It's a good all-rounder book, and a great introduction if you know how to build web apps but you feel like you or your tools (PHP and Ruby) are starting to show their age.

It's also available from Manning's website

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8. Maintainable Javascript - Nicholas C. Zakas

A collection of best practices on Javascript. You need to be fairly confident with JS to get the most out this book. It will teach you how to set up best practices for your team, how to use code validation tools. It also has opinionated style guidelines, which you may or may not want to adopt.

The book has a section on automated build systems, using Ant, which I think feels a bit outdated. There are tools like Grunt that will do that in a more natural way (at least for JS developers).

It's more of a front end oriented book, but a must have if you're doing JS professionally. 

You can buy it from O'Reilly 

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9. Node Starter - Pedro Teixeira

A very short ebook (no print version is available) with all you need to start building basic web application with Node.js. It assumes you've got some experience with frontend Javascript. It's not a very in-depth book, but it's good if you want to pick up node.js for a weekend project.

I particularly like the bit on EventEmmiters, which will save you a lot of trouble when you (undoubtedly) encounter them in the wild.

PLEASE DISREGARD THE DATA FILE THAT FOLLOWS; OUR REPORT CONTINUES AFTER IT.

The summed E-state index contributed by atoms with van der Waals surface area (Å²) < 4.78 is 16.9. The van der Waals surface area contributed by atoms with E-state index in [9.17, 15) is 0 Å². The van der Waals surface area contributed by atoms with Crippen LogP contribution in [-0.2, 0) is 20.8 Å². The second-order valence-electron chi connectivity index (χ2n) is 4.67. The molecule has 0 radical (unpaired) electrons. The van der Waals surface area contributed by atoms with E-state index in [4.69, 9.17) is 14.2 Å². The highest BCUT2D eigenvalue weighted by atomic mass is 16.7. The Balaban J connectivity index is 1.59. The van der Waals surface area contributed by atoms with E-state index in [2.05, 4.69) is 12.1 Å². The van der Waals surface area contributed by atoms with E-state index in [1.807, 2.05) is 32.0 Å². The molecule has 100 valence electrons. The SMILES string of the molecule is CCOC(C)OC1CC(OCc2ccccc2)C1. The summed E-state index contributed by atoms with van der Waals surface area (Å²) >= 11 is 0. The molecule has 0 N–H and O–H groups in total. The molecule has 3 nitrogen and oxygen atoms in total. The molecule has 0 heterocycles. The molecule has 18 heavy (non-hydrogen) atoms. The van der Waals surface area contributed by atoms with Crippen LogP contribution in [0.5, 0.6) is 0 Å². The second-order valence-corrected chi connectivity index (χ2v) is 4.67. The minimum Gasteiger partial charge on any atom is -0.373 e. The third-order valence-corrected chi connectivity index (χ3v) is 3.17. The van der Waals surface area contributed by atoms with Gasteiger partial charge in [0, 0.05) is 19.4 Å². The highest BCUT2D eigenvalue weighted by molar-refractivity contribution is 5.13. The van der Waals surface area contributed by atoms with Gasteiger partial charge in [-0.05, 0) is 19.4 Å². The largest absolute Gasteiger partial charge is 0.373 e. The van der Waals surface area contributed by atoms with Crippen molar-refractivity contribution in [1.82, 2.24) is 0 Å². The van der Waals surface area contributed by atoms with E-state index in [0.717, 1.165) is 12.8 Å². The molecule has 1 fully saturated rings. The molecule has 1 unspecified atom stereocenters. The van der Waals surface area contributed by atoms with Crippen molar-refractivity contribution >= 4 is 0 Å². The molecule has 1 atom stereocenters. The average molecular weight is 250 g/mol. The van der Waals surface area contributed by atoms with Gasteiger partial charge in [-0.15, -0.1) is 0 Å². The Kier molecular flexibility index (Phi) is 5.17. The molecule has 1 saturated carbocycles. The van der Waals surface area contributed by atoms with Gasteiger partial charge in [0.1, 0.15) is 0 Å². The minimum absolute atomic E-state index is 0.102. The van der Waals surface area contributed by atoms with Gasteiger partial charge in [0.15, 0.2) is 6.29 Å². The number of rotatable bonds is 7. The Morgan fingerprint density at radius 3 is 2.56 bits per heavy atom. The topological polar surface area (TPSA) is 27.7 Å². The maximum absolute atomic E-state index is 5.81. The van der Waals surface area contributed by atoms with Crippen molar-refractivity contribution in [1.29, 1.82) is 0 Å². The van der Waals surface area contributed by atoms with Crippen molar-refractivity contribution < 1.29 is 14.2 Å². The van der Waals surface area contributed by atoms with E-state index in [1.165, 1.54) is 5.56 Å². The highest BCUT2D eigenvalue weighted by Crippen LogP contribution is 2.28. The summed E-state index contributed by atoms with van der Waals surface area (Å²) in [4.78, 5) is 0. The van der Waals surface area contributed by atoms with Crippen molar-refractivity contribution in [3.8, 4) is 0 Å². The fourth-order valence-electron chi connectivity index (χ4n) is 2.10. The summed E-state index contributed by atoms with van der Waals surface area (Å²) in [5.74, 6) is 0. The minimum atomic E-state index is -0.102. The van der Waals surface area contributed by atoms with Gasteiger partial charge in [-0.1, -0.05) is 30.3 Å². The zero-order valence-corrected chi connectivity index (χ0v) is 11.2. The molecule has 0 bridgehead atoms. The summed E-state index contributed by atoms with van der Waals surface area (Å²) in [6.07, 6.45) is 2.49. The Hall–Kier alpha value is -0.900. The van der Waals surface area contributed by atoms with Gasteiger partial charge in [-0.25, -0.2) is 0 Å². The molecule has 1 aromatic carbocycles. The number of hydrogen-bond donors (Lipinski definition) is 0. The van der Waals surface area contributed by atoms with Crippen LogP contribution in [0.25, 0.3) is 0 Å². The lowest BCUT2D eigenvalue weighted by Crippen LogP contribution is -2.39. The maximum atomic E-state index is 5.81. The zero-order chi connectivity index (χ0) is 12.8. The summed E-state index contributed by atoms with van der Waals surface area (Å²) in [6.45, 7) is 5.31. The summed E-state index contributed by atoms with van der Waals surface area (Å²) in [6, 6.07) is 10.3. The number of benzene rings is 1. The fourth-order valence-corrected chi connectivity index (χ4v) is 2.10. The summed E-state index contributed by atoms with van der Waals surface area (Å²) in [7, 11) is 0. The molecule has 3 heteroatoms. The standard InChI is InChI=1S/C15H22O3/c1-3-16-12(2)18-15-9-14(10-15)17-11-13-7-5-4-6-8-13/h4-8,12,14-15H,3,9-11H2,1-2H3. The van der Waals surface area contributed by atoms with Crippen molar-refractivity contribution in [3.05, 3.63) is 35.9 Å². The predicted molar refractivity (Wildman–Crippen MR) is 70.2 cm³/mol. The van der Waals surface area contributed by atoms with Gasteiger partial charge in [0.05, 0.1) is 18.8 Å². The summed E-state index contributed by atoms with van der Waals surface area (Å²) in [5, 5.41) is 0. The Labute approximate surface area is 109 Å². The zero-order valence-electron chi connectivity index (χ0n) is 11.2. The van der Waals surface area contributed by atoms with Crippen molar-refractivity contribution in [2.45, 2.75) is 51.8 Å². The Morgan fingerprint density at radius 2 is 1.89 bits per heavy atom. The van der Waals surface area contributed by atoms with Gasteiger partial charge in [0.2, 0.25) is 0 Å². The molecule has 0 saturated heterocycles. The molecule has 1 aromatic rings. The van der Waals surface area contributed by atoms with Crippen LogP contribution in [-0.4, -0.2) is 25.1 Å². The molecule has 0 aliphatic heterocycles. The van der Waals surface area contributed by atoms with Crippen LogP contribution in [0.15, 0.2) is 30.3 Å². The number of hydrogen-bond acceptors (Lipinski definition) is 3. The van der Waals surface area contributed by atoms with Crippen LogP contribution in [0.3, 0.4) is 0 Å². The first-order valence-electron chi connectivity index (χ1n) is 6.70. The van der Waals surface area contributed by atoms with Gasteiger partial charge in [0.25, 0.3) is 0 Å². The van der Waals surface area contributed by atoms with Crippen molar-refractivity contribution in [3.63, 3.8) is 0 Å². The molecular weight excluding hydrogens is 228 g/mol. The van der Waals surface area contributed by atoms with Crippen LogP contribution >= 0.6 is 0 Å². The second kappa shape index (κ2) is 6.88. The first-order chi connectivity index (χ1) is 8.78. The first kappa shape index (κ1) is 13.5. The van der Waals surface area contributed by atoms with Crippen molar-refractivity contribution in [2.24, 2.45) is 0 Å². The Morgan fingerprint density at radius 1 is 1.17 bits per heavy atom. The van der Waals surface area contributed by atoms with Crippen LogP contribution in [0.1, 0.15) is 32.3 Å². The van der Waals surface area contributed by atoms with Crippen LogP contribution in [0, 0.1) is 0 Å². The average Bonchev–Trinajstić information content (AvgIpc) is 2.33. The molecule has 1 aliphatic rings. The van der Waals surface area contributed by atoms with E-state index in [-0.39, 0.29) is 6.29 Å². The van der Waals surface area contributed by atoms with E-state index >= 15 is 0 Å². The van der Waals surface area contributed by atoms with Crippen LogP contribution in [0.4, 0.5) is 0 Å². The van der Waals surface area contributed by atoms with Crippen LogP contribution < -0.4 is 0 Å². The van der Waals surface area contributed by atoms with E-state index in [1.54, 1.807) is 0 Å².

It's also pretty cheap at about £7 from Packt Publishing

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10. Mastering Node.js - TJ Holowaychuck

An open source, and free as in beer book on Node.js. It's available as a github repo, that you can fork and check out, and also available in pdf, epub, mobi and html formats. There is absolutely no excuse for you not to read this book on it's entirety, it's short, up to date and constantly evolving. It comes with code samples and will serve as a perfect introduction to the world of Javascript on the server. 

You can download it now, from here 


[Bonus] Writing Modular JavaScript with AMD, CommonJS and ED Harmony

This isn't a book, more of a very long blog post, but you should definetely read it once you're confident with JS and want to start building big applications. It explains the conventions used in the industry to create reusable modules. Addy Osmani is a great writer and the book is free, so you should definetely read it.

 


So there you go, you're ready to start learning node.js and javascript. The first and the last book are free, so you can start right now. No excuse, don't put it off, you'll thank me.